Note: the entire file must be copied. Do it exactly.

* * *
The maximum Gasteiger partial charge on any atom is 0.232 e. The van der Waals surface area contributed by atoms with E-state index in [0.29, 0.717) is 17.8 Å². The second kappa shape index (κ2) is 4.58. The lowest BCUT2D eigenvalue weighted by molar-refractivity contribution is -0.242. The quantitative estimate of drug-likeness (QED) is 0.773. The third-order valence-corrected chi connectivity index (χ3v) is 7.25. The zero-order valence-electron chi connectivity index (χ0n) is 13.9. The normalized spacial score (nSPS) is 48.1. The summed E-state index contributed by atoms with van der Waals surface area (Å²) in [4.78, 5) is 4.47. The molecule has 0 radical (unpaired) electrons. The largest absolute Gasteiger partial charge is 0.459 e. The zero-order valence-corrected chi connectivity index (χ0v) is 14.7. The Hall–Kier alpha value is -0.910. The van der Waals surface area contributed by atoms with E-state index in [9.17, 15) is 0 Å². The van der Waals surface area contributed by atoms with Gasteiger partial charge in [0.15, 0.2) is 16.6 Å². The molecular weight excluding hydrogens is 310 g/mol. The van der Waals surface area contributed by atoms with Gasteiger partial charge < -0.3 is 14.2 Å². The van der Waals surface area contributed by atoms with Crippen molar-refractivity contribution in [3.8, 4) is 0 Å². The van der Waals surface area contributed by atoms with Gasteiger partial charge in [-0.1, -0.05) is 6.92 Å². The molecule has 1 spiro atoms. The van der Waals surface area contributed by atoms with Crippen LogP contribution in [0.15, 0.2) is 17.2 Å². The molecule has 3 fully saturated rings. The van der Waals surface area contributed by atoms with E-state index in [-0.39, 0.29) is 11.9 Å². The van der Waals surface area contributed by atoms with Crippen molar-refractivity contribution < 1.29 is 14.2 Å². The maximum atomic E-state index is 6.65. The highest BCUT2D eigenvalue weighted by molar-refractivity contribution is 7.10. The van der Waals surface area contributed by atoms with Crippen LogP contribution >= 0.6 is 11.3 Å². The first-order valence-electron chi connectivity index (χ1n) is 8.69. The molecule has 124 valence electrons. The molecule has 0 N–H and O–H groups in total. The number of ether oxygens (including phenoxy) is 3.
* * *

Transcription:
The maximum Gasteiger partial charge on any atom is 0.232 e. The van der Waals surface area contributed by atoms with E-state index in [0.29, 0.717) is 17.8 Å². The second kappa shape index (κ2) is 4.58. The lowest BCUT2D eigenvalue weighted by molar-refractivity contribution is -0.242. The quantitative estimate of drug-likeness (QED) is 0.773. The third-order valence-corrected chi connectivity index (χ3v) is 7.25. The zero-order valence-electron chi connectivity index (χ0n) is 13.9. The normalized spacial score (nSPS) is 48.1. The summed E-state index contributed by atoms with van der Waals surface area (Å²) in [4.78, 5) is 4.47. The molecule has 0 radical (unpaired) electrons. The largest absolute Gasteiger partial charge is 0.459 e. The zero-order valence-corrected chi connectivity index (χ0v) is 14.7. The Hall–Kier alpha value is -0.910. The van der Waals surface area contributed by atoms with E-state index in [9.17, 15) is 0 Å². The van der Waals surface area contributed by atoms with Gasteiger partial charge in [0.15, 0.2) is 16.6 Å². The molecular weight excluding hydrogens is 310 g/mol. The van der Waals surface area contributed by atoms with Gasteiger partial charge < -0.3 is 14.2 Å². The van der Waals surface area contributed by atoms with Crippen molar-refractivity contribution in [3.8, 4) is 0 Å². The van der Waals surface area contributed by atoms with Gasteiger partial charge in [-0.1, -0.05) is 6.92 Å². The molecule has 1 spiro atoms. The van der Waals surface area contributed by atoms with Crippen LogP contribution in [0.15, 0.2) is 17.2 Å². The molecule has 3 fully saturated rings. The van der Waals surface area contributed by atoms with E-state index in [-0.39, 0.29) is 11.9 Å². The van der Waals surface area contributed by atoms with Crippen molar-refractivity contribution < 1.29 is 14.2 Å². The maximum atomic E-state index is 6.65. The highest BCUT2D eigenvalue weighted by molar-refractivity contribution is 7.10. The van der Waals surface area contributed by atoms with Crippen LogP contribution >= 0.6 is 11.3 Å². The first-order valence-electron chi connectivity index (χ1n) is 8.69. The molecule has 124 valence electrons. The molecule has 0 N–H and O–H groups in total. The number of ether oxygens (including phenoxy) is 3.